The institutions created in Australia as part of the clean energy legislation fulfil important roles in an effective climate change policy framework. This would be useful regardless of whether or not a carbon pricing mechanism is in place. The Climate Change Authority has a crucial role in conducting analysis of Australia's climate change policy settings, providing input to government and to parliament. In its draft report on emissions target the authority has it made clear that its advice on Australia's emission targets and trajectories is not tied to the existence of the carbon price mechanism.
Again, here we have a climate change expert outlining that, regardless of the carbon emissions abatement method, there are clear benefits from an authority which provides independent advice on pollution caps, carbon budgets, the credibility of international units and the performance of climate change mitigation initiatives. The submission from the investor firm Regnan noted the risk to Australian business from the abolition of the Climate Change Authority:
Abolition of the CCA increases the risk that Australian regulatory settings will move increasingly out of step with emissions reduction developments emerging at the international level in response to new science and global carbon budget commitments. The implications for Australian businesses would be to increasingly fall behind in carbon competitiveness, risking large and disruptive failure impacts in the future. We see implications particularly for carbon intensive companies with long-lived assets in the absence of regulatory settings which provide sufficient signalling to influence capital investment programs and technology choices.
Regnan's advice to the committee was particularly insightful. Here we have a market investor. They could invest coal energy, gas, transport infrastructure—you name it. They are advocating that investing in carbon intensive companies is a risk to them and to the people who trust them with their savings. These submissions are not questioning the so-called settled science on climate change; they are focusing on how we best mitigate our risks and how we get on with the job of reducing our emissions. They accept the link between human actions and climate change. They appreciate the work of the Climate Change Authority and value its independence.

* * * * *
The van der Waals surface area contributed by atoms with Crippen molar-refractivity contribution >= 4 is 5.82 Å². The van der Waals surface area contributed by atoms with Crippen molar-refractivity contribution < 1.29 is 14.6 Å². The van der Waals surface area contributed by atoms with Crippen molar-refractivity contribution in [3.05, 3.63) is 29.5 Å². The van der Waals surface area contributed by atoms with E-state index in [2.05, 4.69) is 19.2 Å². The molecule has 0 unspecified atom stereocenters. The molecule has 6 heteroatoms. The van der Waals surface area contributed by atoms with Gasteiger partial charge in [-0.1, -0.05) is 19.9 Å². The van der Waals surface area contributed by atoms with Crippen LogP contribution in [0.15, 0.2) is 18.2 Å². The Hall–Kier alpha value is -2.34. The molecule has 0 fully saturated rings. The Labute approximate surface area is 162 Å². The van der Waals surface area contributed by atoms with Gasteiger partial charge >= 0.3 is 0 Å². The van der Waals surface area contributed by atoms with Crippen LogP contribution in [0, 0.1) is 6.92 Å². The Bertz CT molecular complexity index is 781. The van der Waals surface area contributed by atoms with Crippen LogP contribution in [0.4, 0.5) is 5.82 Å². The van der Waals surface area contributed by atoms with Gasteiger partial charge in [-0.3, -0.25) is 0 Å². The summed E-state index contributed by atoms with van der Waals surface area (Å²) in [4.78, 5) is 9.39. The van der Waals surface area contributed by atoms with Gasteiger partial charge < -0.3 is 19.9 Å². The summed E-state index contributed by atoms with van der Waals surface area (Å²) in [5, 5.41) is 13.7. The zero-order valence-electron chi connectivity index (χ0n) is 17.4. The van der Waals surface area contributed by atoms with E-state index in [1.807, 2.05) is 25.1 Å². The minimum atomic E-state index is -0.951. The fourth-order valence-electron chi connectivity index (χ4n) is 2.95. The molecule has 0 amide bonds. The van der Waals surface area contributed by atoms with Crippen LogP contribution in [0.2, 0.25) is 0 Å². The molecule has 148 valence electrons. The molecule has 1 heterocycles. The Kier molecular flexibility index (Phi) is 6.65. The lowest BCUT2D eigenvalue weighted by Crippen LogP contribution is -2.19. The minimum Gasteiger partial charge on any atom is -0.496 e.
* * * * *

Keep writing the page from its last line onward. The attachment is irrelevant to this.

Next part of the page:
This new coalition government is simply proposing to subsume the authority into the environment department. To do so will be to remove the independent advisory role, decrease transparency and decrease accountability and, no doubt, this will lead to Australia not meeting the bipartisan commitment of a five per cent reduction in emissions by 2020. There is a strong foundation of scientific fact underpinning the need to reduce global greenhouse gas emissions to reduce the risk of global warming above two degrees. The science is settled. The Intergovernmental Panel on Climate Change has moved the settled science from 90 per cent confidence that humans are causing climate change to 95 per cent confidence. There is nowhere left to go but to heed this advice and to act.
I encourage the new coalition government to look beyond the rhetoric and keep the independent Climate Change Authority, recognise the public good that is contributed from quality independent advice and recognise that this authority may assist in clarifying and developing their Direct Action Plan. Climate change is too serious a problem to continue to play politics with. The world is acting and Australia must contribute to global emissions reduction efforts. We need strong action with legislated emissions reduction targets. We need independent advice on climate change policy. As the Chair of the Climate Change Authority, former Reserve Bank of Australia Governor, Bernie Fraser, recently said:
On a subject as complex as climate change, I would have thought every government—whatever its complexion—would want to get good independent advice.
This advice will not be provided by a government department. Logically, we must keep the Climate Change Authority.